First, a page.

Cold Snap

CD Cover Weeping Tile

Review by P. Freako

32-second excerpt from "Westray" (various formats)

Kingston, Ontario is a hotbed of musical talent. Why? How the hell should I know? But look who's been coming out of that town: the Tragically Hip, the Headstones, the Mahones, the Inbreds, etc, etc. Add Weeping Tile to the list.

The band's debut full-length CD Cold Snap, the follow-up to their previous offering, aptly entitled Eepee, is an excellent disc. The first time I heard Sarah Harmer sing, I instantly fell in love with her voice. The enchantment hasn't changed after listening to Cold Snap. Harmer's vocal depth creates strong emotional paintings throughout her songs. Possessing a strong vocal range (especially brought out on the title track), Harmer allows her personal tales to be effectively woven through a foundation of guitars.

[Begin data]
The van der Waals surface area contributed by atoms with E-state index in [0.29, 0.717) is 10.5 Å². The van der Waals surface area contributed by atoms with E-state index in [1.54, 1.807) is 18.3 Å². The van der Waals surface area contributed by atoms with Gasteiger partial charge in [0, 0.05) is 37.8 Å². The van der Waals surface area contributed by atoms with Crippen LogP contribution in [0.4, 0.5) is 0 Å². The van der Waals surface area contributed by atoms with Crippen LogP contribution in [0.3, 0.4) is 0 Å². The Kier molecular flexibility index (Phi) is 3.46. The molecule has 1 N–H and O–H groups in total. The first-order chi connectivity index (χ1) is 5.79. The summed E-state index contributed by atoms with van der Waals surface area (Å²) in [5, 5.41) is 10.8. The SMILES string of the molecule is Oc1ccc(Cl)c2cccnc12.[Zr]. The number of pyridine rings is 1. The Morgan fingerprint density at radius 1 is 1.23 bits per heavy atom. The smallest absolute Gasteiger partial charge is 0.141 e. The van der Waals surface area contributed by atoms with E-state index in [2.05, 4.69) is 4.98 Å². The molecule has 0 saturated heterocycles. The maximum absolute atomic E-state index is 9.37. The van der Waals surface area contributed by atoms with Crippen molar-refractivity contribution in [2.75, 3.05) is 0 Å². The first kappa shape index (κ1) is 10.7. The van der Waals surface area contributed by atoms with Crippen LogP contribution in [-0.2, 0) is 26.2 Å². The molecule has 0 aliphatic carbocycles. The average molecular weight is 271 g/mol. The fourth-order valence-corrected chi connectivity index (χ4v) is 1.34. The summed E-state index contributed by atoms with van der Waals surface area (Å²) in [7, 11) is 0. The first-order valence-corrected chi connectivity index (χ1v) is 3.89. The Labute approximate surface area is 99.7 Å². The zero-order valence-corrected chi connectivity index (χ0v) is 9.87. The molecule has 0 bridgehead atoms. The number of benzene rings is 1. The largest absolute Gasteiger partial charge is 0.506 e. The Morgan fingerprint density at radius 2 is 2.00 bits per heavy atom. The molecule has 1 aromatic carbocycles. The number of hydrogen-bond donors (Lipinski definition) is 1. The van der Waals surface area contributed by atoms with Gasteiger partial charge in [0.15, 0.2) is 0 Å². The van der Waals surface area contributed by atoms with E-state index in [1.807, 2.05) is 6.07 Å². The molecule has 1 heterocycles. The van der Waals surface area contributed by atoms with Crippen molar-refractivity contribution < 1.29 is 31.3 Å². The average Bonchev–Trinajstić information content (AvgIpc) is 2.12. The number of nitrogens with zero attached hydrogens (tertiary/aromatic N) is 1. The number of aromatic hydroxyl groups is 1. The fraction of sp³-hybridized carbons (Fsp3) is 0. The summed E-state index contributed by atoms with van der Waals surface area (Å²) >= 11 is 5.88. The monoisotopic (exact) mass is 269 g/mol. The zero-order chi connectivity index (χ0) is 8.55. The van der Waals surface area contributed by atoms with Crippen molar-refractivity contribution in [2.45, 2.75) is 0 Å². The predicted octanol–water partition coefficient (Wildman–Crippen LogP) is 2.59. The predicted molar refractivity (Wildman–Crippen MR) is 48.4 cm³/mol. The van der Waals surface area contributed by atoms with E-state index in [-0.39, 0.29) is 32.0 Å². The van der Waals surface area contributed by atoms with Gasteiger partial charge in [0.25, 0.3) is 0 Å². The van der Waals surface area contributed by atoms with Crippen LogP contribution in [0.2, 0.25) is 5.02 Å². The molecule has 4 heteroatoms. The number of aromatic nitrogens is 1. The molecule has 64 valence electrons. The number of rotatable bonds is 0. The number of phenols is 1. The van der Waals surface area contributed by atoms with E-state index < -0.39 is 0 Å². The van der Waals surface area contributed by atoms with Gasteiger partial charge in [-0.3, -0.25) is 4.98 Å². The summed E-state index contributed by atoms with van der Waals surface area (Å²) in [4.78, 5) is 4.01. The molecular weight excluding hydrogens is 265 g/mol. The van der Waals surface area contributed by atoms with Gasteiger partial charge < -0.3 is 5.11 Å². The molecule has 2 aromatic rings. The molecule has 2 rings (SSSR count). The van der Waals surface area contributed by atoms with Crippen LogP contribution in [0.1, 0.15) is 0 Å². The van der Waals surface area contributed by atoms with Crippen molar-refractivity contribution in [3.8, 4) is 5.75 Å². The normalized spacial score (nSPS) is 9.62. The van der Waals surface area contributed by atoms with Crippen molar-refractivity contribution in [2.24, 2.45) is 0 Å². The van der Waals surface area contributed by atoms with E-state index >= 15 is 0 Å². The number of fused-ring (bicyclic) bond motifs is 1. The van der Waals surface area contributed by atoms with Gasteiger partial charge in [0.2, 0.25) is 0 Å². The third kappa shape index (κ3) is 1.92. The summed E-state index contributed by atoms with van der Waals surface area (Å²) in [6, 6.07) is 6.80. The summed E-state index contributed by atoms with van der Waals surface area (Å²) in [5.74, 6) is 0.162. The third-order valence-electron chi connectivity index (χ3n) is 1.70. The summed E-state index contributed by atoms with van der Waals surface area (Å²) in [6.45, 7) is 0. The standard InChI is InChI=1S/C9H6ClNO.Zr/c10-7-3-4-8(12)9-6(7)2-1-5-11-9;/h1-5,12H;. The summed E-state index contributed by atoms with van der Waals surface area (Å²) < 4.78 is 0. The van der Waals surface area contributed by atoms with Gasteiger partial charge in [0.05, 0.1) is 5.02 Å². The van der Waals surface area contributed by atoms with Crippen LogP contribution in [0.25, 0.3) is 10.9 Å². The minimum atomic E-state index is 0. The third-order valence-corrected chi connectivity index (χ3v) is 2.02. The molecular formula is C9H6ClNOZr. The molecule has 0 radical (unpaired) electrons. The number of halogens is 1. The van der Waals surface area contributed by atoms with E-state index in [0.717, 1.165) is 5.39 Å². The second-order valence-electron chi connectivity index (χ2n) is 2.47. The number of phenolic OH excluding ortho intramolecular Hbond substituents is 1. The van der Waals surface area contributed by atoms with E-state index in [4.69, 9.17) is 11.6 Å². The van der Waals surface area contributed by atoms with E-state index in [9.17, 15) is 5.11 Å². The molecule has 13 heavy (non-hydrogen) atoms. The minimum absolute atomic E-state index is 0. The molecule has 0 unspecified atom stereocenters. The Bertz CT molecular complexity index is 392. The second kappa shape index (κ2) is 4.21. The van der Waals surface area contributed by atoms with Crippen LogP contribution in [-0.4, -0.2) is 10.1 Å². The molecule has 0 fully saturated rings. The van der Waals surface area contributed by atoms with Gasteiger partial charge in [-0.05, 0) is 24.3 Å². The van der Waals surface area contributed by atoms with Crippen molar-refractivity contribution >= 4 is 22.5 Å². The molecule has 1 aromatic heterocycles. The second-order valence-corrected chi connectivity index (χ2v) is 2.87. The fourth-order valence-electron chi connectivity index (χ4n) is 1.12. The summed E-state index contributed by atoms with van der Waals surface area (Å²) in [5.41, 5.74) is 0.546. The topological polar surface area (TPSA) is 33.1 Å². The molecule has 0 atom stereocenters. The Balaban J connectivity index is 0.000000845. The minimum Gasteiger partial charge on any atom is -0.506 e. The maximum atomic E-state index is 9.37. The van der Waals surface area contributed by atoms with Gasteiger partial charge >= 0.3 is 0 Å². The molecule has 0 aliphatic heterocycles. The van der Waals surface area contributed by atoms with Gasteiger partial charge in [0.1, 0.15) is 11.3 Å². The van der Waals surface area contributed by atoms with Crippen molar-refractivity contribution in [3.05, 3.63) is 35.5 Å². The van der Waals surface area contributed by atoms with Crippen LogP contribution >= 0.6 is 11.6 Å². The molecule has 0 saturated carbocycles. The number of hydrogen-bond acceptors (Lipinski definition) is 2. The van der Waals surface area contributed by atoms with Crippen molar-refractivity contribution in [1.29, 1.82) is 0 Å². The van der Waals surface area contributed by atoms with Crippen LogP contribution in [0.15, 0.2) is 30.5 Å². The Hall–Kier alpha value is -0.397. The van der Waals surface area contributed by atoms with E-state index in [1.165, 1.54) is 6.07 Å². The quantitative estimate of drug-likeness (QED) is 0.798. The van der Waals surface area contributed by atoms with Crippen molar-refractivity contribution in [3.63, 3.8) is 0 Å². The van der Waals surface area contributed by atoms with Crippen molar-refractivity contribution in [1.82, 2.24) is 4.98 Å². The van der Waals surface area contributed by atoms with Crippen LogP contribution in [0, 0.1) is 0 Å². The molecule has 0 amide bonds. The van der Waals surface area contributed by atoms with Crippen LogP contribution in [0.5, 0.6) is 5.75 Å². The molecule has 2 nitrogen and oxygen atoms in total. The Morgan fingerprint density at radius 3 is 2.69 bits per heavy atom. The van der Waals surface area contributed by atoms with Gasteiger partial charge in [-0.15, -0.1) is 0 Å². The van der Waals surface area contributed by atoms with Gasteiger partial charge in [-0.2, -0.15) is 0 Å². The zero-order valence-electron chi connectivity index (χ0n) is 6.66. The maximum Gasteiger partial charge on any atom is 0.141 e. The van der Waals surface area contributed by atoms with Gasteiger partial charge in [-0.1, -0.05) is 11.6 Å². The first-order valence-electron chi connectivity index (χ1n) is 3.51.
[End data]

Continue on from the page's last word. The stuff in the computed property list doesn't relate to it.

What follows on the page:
This relationship between guitar and vocals gives Cold Snap an intimacy in its pop rock genre. Sister Mary on bass and Paul Gurnsey on drums provide the steady, rhythmic parameters for Luther Wright to flail away on his guitar, most notably on "The Grin" and "Pushover," two of the poppier numbers. This musical atmosphere enhances Harmer's ability to lyrically relate her unique stories. "UFO Rosie," about a neighbour's UFO encounter; and "Westray," the story of a community dealing with the recent east coast coal mine disaster, are two powerful standouts.

Cold Snap is a collection of intimate tales laid over a rock foundation, evoking powerful images for the listener.

First published in Drop-D Magazine on April 11, 1996

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